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Thread: Walking stick belonging to Colonel Bayly, dated 1889

  1. #1
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    Walking stick belonging to Colonel Bayly, dated 1889

    I was clearing my late fatherís stuff, and came across a beautiful walking cane. There is a sterling silver band near the top and after cleaning it says clearly ĎColonel Bayly 1889í. A bit of research shows that he commanded 1st Bn. at this time.

    Is this cane of any interest, or should I take it to a charity shop?

    Chris

  2. #2
    Administrator Chalky's Avatar
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    Hi Chris and welcome to the Black Watch Forum,

    Colonel Bayly's timeline.

    Bayly, Richard Kerr, CB, Order of Medijieh, 3rd class, Order of Osmanieh, 4th class; Ensign 16 Mar 1855; Lt 2 Oct 1855; wounded at Seria Ghat 9 Dec 1858; Capt. 5 Jul 1865; Bt. Major 1 Apr 1874; Major 29 Sep 1877; Lt Col 29 Sep 1882; Commanding 1st Black Watch 1 Jul 1885; Colonel 29 Sep 1886.

    I think the Black Watch Museum would be interested in the cane. I shall get in touch with Col Riddle or Maj Proctor.

    Thank you for thinking about us.

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    Thanks for your help.

    Quote Originally Posted by Chalky View Post
    Hi Chris and welcome to the Black Watch Forum,

    Colonel Bayly's timeline.

    Bayly, Richard Kerr, CB, Order of Medijieh, 3rd class, Order of Osmanieh, 4th class; Ensign 16 Mar 1855; Lt 2 Oct 1855; wounded at Seria Ghat 9 Dec 1858; Capt. 5 Jul 1865; Bt. Major 1 Apr 1874; Major 29 Sep 1877; Lt Col 29 Sep 1882; Commanding 1st Black Watch 1 Jul 1885; Colonel 29 Sep 1886.

    I think the Black Watch Museum would be interested in the cane. I shall get in touch with Col Riddle or Maj Proctor.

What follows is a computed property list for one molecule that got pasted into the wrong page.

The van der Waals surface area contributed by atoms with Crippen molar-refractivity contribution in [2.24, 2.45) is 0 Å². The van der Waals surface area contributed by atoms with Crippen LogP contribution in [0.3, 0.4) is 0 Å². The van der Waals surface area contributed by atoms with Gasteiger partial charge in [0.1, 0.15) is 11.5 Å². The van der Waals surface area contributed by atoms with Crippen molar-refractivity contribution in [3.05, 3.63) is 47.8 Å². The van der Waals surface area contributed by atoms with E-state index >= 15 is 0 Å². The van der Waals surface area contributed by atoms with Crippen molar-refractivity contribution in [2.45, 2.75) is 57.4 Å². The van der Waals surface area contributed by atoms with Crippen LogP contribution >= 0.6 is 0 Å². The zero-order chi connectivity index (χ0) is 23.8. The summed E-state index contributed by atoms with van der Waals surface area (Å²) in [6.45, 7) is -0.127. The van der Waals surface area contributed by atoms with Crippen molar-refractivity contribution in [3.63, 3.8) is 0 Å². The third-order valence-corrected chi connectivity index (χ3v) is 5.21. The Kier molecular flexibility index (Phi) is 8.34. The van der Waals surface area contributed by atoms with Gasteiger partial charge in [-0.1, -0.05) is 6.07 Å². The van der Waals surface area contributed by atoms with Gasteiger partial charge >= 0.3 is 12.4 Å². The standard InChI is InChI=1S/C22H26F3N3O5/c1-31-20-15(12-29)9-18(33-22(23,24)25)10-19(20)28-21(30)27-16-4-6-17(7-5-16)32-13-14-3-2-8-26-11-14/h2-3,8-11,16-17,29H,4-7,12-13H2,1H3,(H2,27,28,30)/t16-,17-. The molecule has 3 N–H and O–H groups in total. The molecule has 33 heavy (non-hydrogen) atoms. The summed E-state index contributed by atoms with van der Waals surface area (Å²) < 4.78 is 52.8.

Thank you for thinking about us.
    Thank you for assisting. I canít tell you how surprised I was to find this in my fatherís stuff - he was a Navigator in the RAF and to be honest had no connection with the Army, and I have no idea where this item came from. It was only when I cleaned the silver that the inscription became visible. I love memorabilia and I would love to feel that this went to a museum rather than to a charity shop.

  4. #4
    Senior Member ronmarsden's Avatar
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    Chris, if the museum is not interested then PM me. It would be nice if you could post a photo of the cane.
    I have posted a picture of Col Bayly in my thread, can’t seem to find the post no at the minute.

    Ron.
    Last edited by ronmarsden; 19th April 2018 at 08:42.

  5. #5
    Administrator Chalky's Avatar
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    Chris,

    I have been in touch with the Black Watch Museum, however, the person that deals with procurements is on a day off.

    A message has been left and I will hopefully get an answer from her tomorrow.

  6. #6
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    It is very hard to photograph a long thin stick, and a reflective silver band, but Iíll do my best!55A43DED-0B3B-41BE-A4BD-50D6E9999718.jpg

    DE36E222-00DB-4835-82FC-4703F05C430B.jpg

    DA67E2A5-9B88-4433-8D48-87844C8A4CFD.jpg

    69CD1840-48E8-4F28-8B9F-615A565AC126.jpg

    The stick is turned from a single piece of hardwood, and the knob at the top is integral.

    Chris.

  7. #7
    Senior Member ronmarsden's Avatar
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    Chris, thanks for that great pics.
    The stick is made from lignum vitae wood.
    Ron.

  8. #8
    Senior Member ronmarsden's Avatar
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    Lignum vitae wood is found in the West Indies and South America.
    I wonder if this stick was presented to Lt-Colonel Arden Lownds Bayley The West India Rgt.
    He was a Brevet Major of the regiment and was awarded the Colonels position for his services in the Ashanti expedition.
    London Gazette April 12 1898.
    Last edited by ronmarsden; 19th April 2018 at 08:42.

  9. #9
    Administrator Chalky's Avatar
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    Hi Chris and Ron,

    Day 4 of trying to get the Black Watch Museum Curator to get in touch. I have been promised a call tomorrow at 9am.

    Ron, have you got the correct surname spelling of Arden.

    The cane is certainly Bayly. Could Col Bayly have been presented this on leaving the BW, if indeed he left the service in 1889 after serving three years as Colonel?

    Oh for a time machine.

  10. #10
    Senior Member ronmarsden's Avatar
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    Chalky.
    I know the surname is spelt different however the fact it is made from lignum vitae and is also in the shape of a West African throwing stick leads me to believe in the Ashanti connection. It certainly an unusuall style for a Highland Officer.
    Ron.

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